John Veit - March 29, 2021

As a Vietnam veterans I humbly thank you. God Bless you!

Stephen Hiller - March 29, 2021

I served a full term and 2 extensions as a Marine in Nam. Was ready to start my 3rd when “they told me go home”. It was 40 years after before I heard my 2nd “Thank You for your service” and that was from a V.A. shrink. I do today respond courteously when somebody says it, but inside I want to scream. I sincerely appreciate the thought, and I try real hard not to let show what it does to my insides. I know before someone responds with “get over it” that such a remark is easier said than done. Jesus has saved my soul, but my head still hurts.

Moose - March 29, 2021

I would have thought that the history of the VN war would have been re-written by the latest administration by now. They have had 69 days. I and other vets and family members of those who gave everything would not have given so much if the current admin had arisen 55 years or so ago. Of course I probably would not been able to type this in the English language.

David Wilburn - March 29, 2021

First let me thank 4Patriots for showing their appreciation for we vets from Nam! For so long we suffered horrible things at the hands of people we put our lives on the line for! Also, some of us didn’t speak of our serving for fear of those things also! Since the culture finally acknowledged us, we have become the biggest cheerleaders for soldiers in the wars following ours! Sadly it is because we don’t want others to feel as we felt when serving and moving back to civilian life! Especially, also, is the fact that it is now an all volunteer Service! Thanks again for the honor you bestow on us! Proud Army Veteran!

Sherry Goodyear - March 29, 2021

Thanks to those who served in country. I was in the Women’s Army Corps during the war but was stationed in Germany.

Cortez Fowler - March 29, 2021

Thanks for the recognition and information—- I went to Vietnam in January 1968.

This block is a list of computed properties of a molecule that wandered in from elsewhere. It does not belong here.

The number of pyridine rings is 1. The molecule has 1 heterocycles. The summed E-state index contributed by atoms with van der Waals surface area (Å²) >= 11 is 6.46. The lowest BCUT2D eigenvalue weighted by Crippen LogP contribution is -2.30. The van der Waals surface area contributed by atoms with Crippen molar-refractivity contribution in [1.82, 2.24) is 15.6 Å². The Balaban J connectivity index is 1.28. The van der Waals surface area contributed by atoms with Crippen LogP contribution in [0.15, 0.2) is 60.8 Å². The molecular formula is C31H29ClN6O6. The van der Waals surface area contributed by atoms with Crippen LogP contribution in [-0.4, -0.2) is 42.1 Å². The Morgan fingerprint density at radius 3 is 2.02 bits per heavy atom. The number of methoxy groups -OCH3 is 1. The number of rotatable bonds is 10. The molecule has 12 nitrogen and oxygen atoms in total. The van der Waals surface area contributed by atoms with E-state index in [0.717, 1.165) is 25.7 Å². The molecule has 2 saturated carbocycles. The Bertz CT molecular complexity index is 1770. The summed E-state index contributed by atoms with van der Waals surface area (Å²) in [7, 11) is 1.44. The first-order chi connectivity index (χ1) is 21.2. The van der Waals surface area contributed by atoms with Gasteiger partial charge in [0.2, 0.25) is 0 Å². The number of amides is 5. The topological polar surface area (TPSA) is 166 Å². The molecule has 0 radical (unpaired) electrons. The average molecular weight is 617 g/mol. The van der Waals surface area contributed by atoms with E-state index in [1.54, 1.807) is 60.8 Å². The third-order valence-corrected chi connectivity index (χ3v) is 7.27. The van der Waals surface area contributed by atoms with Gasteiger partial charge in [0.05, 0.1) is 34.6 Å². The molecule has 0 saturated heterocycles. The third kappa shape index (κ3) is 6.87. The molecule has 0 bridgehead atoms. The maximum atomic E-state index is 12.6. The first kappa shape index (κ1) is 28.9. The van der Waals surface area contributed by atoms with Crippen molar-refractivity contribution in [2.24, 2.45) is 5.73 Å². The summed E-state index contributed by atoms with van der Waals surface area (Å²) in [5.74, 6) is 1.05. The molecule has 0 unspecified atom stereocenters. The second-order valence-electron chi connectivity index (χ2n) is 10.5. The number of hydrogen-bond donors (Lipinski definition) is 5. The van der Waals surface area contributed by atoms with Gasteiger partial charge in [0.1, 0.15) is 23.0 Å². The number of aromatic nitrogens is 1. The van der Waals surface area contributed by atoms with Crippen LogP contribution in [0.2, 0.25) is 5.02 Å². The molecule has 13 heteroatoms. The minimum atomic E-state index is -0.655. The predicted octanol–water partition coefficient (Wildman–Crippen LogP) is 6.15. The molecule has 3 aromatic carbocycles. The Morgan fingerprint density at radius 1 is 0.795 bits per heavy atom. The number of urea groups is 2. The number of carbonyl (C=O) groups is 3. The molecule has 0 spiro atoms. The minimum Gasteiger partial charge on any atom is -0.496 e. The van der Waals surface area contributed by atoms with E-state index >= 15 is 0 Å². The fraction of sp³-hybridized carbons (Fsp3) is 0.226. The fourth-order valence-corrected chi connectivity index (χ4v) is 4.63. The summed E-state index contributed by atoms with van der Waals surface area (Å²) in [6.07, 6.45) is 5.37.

Wounded in July 1969
The following was printed in the Purple Heart magazine
The deadliest year
of the Vietnam War was 1968.
The deadliest day –- shown graphically on the Vietnam Veterans Memorial –-
was Jan. 31, when 246 U.S. personnel were killed.
The deadliest week
of the Vietnam War for the USA was during the Tet Offensive specifically February 11–17, 1968,
during which period:
543 Americans were killed in action, and
2547 were wounded.

Rod Weiss - March 29, 2021

Thank you for honoring us Viet Nam Vets. I want to take this opportunity to remember a friend who was killed in an ambush in 1966, TSgt Bruce Mansfield. I served with 25th Inf Div. in Cu Chi in 1966. God bless all veterans, and God bless America.

Eli Smarr - March 29, 2021

My husband is a Vietnam Vet who has never been able to use the Veterans Services for his medical and everytime I think of that, I get angry.
But I am really proud of all my family members who served in it, many cousins. Also have Unces who served in both WWI and WWII. Many who served in Korea too. I’m so proud of all of them, but have always felt the Vietnam ones really got a bad deal on how people treated them when they came home, so very sad. Glad now that people honor them, they deserve it!!